Brown Rice….Chick Peas… and Bagels, Oh My!

I don’t know if any of you are old enough (or young enough!?) to remember the late 1980s.  I mean really remember (and not from the photos taken at your 1st birthday party!).  If you are old enough, then you remember when carbs were king and fat was the ugly, gruesome subject banished from the kingdom? Sugar, on the other hand, was sort of ignored and allowed to roam the kingdom freely and at will.  Protein was often lumped into the fat category because many proteins contain fat.  The late 1980s was the beginning of the lowfat diet craze (and, thankfully, the end of the leg warmers, spandex tights, unitard craze).  Remember all those fat free cookies and chips?

Olestra fat free oil hit the market with a bang and a bump as consumers  enjoyed the taste of fat free potato chips while experiencing painful abdominal cramping and diarrhea?  Fun times.  It was hip to be a fat free product.  Even bananas were labeled with “fat free” stickers!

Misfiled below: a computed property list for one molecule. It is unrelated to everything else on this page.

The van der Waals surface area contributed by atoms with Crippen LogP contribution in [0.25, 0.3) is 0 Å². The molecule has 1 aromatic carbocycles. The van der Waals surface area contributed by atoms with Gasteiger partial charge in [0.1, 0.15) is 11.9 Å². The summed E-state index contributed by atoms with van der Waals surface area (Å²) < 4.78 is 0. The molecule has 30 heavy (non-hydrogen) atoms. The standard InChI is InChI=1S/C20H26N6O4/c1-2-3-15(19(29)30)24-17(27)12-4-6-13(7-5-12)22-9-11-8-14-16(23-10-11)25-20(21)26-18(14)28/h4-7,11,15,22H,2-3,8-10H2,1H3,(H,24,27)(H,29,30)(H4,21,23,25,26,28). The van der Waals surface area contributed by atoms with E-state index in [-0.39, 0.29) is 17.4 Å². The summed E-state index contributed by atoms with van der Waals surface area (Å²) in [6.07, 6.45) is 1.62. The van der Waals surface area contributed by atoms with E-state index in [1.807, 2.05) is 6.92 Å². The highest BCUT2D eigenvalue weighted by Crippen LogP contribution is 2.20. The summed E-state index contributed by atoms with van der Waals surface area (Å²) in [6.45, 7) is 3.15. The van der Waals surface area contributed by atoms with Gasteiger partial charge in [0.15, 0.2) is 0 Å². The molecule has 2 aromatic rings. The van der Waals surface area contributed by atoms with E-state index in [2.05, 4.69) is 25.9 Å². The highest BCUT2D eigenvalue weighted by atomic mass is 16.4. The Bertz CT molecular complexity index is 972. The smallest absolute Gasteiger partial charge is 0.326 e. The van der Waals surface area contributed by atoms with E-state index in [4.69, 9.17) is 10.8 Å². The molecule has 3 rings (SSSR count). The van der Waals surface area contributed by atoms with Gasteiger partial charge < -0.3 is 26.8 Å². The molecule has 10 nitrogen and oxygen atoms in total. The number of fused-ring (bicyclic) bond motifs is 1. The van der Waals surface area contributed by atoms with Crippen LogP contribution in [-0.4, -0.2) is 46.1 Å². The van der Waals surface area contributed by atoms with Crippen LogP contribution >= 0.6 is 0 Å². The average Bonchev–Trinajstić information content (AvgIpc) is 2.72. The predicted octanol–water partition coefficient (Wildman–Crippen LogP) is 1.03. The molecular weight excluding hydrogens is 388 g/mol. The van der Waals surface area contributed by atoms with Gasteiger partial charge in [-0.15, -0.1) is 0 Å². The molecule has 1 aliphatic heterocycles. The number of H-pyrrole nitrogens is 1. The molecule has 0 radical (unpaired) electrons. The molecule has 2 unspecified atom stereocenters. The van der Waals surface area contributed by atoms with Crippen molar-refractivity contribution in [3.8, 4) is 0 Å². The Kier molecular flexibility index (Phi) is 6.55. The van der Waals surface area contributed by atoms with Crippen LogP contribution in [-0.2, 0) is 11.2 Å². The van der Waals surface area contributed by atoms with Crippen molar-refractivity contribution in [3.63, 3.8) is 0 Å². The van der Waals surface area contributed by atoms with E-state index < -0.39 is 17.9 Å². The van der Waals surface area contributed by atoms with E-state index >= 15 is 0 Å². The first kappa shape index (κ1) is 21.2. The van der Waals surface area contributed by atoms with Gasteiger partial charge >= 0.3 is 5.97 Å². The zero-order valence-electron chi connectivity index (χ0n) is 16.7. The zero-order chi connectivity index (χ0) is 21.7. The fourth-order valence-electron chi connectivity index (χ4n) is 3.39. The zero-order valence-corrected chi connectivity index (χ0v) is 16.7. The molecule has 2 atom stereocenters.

Seems fat was making us fat.

At the time,  I was  a newbie just entering the fitness/wellness industry, so I took lowfat very seriously.  For the better part of 1989 and into the early 1990s, fat did not pass my lips.  Unfortunately that meant all I ate was brown rice, chick peas and bagels!  Absurd, right?!

Fast forward to the late 1990s.   Carbs are now the enemy!  Protein is king, and fat and sugar are roaming about aimlessly. Turns out it’s not fat that’s making us fat.  It’s carbs!!

By this time, I was a seasoned  fitness professional.  I knew the difference between spandex and lycra and I sensed that bulky, scrunchy socks were uncool.  The lowcarb thing raised red flags (and cholesterol levels).  As tempting as it was to guiltlessly gorge on steak, bacon, eggs, and triple cheeseburgers without buns,  I continued to eat whole grains, veggies and fruits (all of which are carbs).

The very definition of craze: “an enthusiasm for a particular activity or object that typically achieves widespread but short-lived popularity”, indicates that it cannot be sustained throughout a healthy life.  Nor should it.  My father’s advice to me when I was in my brown rice, chick pea and bagel phase was “everything in moderation”.  In other words, what the heck is wrong with you child, did I raise you in a cave?  Eat and enjoy everything.  Keep the indulgences to a minimum, but enjoy them.  Eat variety.  Eat well.  Manga!  It was very good advice then, and now.

Fast forward one more time.  2011.  Guess what?  Sugar is making us fat.   Hmmm…

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